At this moment the sentiment is leaning to worrying about inflation. So Brett Arends in WSJ’s “Is your portfolio ready for hyperinflation?” reports on “Black Swan” author Nassim Taleb associated fund which is betting on commodities and gold against Treasury bonds. If you don’t have the minimum $25M admission fee then he suggests, among others: refinancing your home into a new 30 year fixed mortgage (still available in the U.S.), sell all long-term bonds that you may still be holding, TIPS and managed gold funds. In another WSJ article Arends asks “Investing in gold: Bubble ahead?” . While paper currencies are being threatened by flood of liquidity, he wonders if the already highly appreciated gold is in late stages of its bull market with more and more western investors now piling in. He asks if you think that gold will be over $3500 in 20 years. If not, he suggests that zero-coupon Treasuries maturing in 2038 can be bought today and will turn $965 into $3500 (annual 4.6%, but that’s interest and taxed at income rates rather than capital gains rate for gold appreciation.) Jonathan Chevreau also writes about portfolio ideas for inflationary times in the Financial Post’s “Take the risk out of saving for retirement” where he refers to Zvi Bodie’s recommendations for worry-free investing. He suggests a few stocks and 90% of the portfolio invested in inflation linked bonds (TIPS in the US and RRBs in Canada). Implementation options differ depending on the advisor (e.g. RBBs in tax-deferred accounts and indexed annuities without tax sheltering) and current RBBs yield 2%. If yields spike, RBBs could lose value. (You may be interested in my blogs from a couple of years ago on Bodie’s work at Life-Cycle Investing and “Protecting the Downside, while Participating in the Upside”)
A couple of more final thoughts on inflation in Financial Post’s “Don’t worry about inflation, TIPS show” where Chris Swann argues that with Treasuries yielding 3.5% and TIPS offering 1.5% you don’t need to worry about inflation predicted at 2%. Then of course some don’t believe in TIPS at all, since they argue that inflation adjustments are cooked by the government as in “TIPS flunk inflation test” (A little dated, July 2008, but you might want to read the arguments anyway.)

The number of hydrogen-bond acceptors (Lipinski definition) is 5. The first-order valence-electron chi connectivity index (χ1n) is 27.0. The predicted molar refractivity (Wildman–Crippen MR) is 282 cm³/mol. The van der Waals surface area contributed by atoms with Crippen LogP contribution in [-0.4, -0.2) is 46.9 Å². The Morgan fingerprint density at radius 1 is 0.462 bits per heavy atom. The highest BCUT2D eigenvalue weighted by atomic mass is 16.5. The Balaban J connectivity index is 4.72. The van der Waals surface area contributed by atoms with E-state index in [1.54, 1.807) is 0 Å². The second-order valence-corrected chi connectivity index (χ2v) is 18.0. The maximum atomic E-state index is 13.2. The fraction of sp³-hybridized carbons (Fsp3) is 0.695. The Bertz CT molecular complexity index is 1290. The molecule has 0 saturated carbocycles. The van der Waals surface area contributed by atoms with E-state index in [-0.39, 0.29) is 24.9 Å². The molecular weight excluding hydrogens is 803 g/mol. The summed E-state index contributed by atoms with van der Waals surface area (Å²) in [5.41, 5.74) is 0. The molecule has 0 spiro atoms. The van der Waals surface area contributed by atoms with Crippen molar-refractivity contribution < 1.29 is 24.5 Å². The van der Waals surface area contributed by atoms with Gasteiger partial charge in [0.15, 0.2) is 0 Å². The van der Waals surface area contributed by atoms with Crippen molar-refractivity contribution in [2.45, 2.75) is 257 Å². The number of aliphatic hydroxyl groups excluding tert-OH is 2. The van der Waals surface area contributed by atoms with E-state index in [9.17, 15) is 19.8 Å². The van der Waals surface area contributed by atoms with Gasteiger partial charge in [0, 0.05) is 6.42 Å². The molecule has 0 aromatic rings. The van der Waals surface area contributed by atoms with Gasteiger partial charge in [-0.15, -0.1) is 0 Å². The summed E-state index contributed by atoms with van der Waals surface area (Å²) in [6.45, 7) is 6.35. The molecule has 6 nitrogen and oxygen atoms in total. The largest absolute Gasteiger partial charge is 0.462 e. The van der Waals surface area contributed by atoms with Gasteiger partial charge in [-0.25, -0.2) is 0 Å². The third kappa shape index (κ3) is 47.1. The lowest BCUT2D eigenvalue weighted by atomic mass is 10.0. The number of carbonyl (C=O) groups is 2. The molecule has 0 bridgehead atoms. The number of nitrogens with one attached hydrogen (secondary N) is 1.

On real estate the tea-leaves are not black and white either. The dark side is “More homeowners facing foreclosure” the NYT’s Jack Healy reports that over 12% of mortgages are delinquent or in foreclosure, up slightly from last month, and are expected to continue “rising as more people lose jobs or are forced to trade full-time work for part time.” On the brighter side WSJ’s Justin Lahart’s “Index suggest home sales are set to rise” reports that the National Association of Realtors pending home sales index increased 6.7% forecasting increased closing over the next 60 days. (Rea estate agents always find the bright side.)
And in a sign of the times for those readers who are interested in Florida property taxes, the Palm Beach Post reports that “Palm Beach County budget proposal call for 13.5% tax hike, 175 layoffs” . The plummeting property values in Florida are devastating the state’s tax base, necessitating rate increases throughout the state. (No doubt that the recently introduced “portability” of SOH (Save-Our-Homes) tax benefits for Florida residents and the increase of homestead exemptions further favouring Florida residents over out of state property owners have also helped significantly in reducing the tax base. What this means to non-homesteaded property owners is that despite decreases in property values over the past year we won’t get the expected tax reduction since they’ll be offset by the planned rate increases.)
WSJ’s Brett Arends explains “Why your mortgage won’t make you rich” “The real benefits of home ownership are any capital appreciation, plus the imputed rent, minus the effective cost of the mortgage and property taxes, other costs, and the return you could earn on your down payment elsewhere.”
And finally, on the need for pension “superfunds” as opposed to more RRSP room, Ian Russell writes in Globe and Mail’s “A flexible RRSP to give boomers room to recover” that “superfunds “ (with low costs and professional management) are not the answer to help boomers recover their losses of their retirement savings. Russell (president of Investment Industry Association of Canada) proposes INSTEAD more RRSP room to allow boomers with few years left till retirement to increase their tax sheltered savings. (Yes, higher RRSP contribution limits (allowing more tax deferral) are a necessary part of the solution BUT so are the “superfunds” to stop the asset haemorrhage resulting from management and transaction fees incurred in RRSP and other accounts. BOTH are needed NOW.) Steven Chase’s Globe article describes the non-public sector pension crisis in “Canada’s growing pension puzzle” and argues that more RRSP room is insufficient to solve current problems.